If you live by the sword, you die by the sword, and it’s a sad fact of the fight game that it’s only a matter of time before your ability to take a punch diminishes. And when it’s gone, it’s gone for good.
Over the years we’ve seen some of the biggest stars in the sport become a shadow of their former selves after taking one punch too many, with their chins (or perhaps more accurately, their brains) suddenly unable to withstand blows that they’d previously walked through without flinching.
In this article we’ll look at ten examples where the moment that a fighter’s chin gave out can be narrowed down to a single fight, after which their careers more often than not entered terminal decline, often resulting in more devastating losses before they realized for the sake of their health they have no option left but to hang up their gloves.
- 1 Chuck Liddell vs Rashad Evans
- 2 Gray Maynard vs Frankie Edgar III
- 3 Antonio Silva vs Andrei Arlovski
- 4 Anderson Silva vs Chris Weidman I
- 5 Dan Henderson vs Vitor Belfort
- 6 Brendan Schaub vs Antonio Rodrigo Nogueira
- 7 Pat Barry vs Cheick Kongo
- 8 Tyson Griffin vs Takanori Gomi
- 9 Sam Stout vs KJ Noons
- 10 Nate Marquardt Vs Jake Ellenberger
Chuck Liddell vs Rashad Evans
Chuck Liddell is one of the UFC’s most legendary fighters, but he’s also a classic example of a star whose chin completely deserted him in the twilight years of his Hall Of Fame career.
In his heyday, Liddell was famous not only for his remarkable knockout power, but also his ability to take a punch.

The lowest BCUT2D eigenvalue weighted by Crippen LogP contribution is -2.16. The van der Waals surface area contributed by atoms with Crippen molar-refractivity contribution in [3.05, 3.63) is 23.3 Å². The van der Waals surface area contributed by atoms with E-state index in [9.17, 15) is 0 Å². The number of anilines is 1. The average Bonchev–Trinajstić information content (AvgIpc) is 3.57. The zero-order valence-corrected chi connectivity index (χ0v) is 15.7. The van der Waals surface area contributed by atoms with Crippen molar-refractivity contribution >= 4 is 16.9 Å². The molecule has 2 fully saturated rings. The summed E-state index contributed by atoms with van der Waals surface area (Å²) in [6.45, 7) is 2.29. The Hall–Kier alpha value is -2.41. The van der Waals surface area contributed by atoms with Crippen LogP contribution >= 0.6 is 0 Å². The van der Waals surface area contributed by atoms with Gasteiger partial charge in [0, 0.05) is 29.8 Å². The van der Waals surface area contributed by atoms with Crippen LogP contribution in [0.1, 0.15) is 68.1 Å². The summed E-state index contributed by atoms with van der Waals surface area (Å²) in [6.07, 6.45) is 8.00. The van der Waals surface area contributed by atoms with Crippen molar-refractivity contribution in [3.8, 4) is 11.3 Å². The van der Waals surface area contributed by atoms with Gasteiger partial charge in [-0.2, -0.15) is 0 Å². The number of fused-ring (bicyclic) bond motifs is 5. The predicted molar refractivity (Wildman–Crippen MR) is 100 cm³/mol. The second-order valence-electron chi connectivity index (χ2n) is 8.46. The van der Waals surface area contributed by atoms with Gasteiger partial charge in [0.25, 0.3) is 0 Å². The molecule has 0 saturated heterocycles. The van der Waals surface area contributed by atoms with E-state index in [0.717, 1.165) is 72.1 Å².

Years of hard-hitting wars rapidly caught up with ‘The Iceman,’ though, and a turning point was his first round TKO loss to Quinton ‘Rampage’ Jackson at UFC 71 in 2007, which ended his title reign.
However, the fight that truly sealed Liddell’s fate came at UFC 88 in 2008 when Rashad Evans landed one of the most powerful right hooks ever seen in the Octagon, instantly knocking him out and sending his seemingly lifeless body crashing to the canvas, where he’d lie unconscious for an alarming period of time.
Despite calls for him to hang up his gloves, Liddell would step into the Octagon twice after that, where he’d learn the hard way that he could no longer take a punch as both Maurcio ‘Shogun’ Rua and Rich Franklin knocked him out in the first round.
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Gray Maynard vs Frankie Edgar III
There was a time, just a few years ago, when Gray Maynard was consistently one of the UFC lightweight division’s top fighters, going 12 fights without defeat.
At his peak Maynard fought for the title twice against Frankie Edgar, and came close to defeating him tboth times, but ‘The Answer’ produced a nasty knockout finish in their second encounter.
Edgar buckled ‘The Bully’s’ legs repeatedly in the fourth round as he found his chin with a series of right hooks, then unloaded more well-placed hooks as Maynard slumped to his knees and then faceplanted on the canvas.
It’s only in hindsight that we see just how devastating that sequence was for Maynard, as he’s never been the same since.
He split-decisioned Clay Guida afterwards in a tremendously lackluster fight, but TJ Grant would then TKO him in just over two minutes, as did Nate Diaz in a similar timeframe.
Ross Pearson continued the theme with a second round TKO, confirming beyond any reasonable doubt that Maynard’s chin had gone AWOL.
Antonio Silva vs Andrei Arlovski
Picking out the moment a man’s chin finally gave out is not an exact science, and there’s certainly a debate to be had as to the moment that occurred for Antonio ‘Bigfoot’ Silva.
There’s an argument to be made that it was his classic brawl with Mark Hunt at UFC Fight Night 33 in late 2013 that took the biggest toll on him, as although both men made it to the final bell, they were both rocked numerous times over the course of five rounds.
‘Bigfoot’s’ chin was undoubtedly weakened that night, but Andrei Arlovski finished the job in his next bout some 10 months later at UFC Fight Night 51.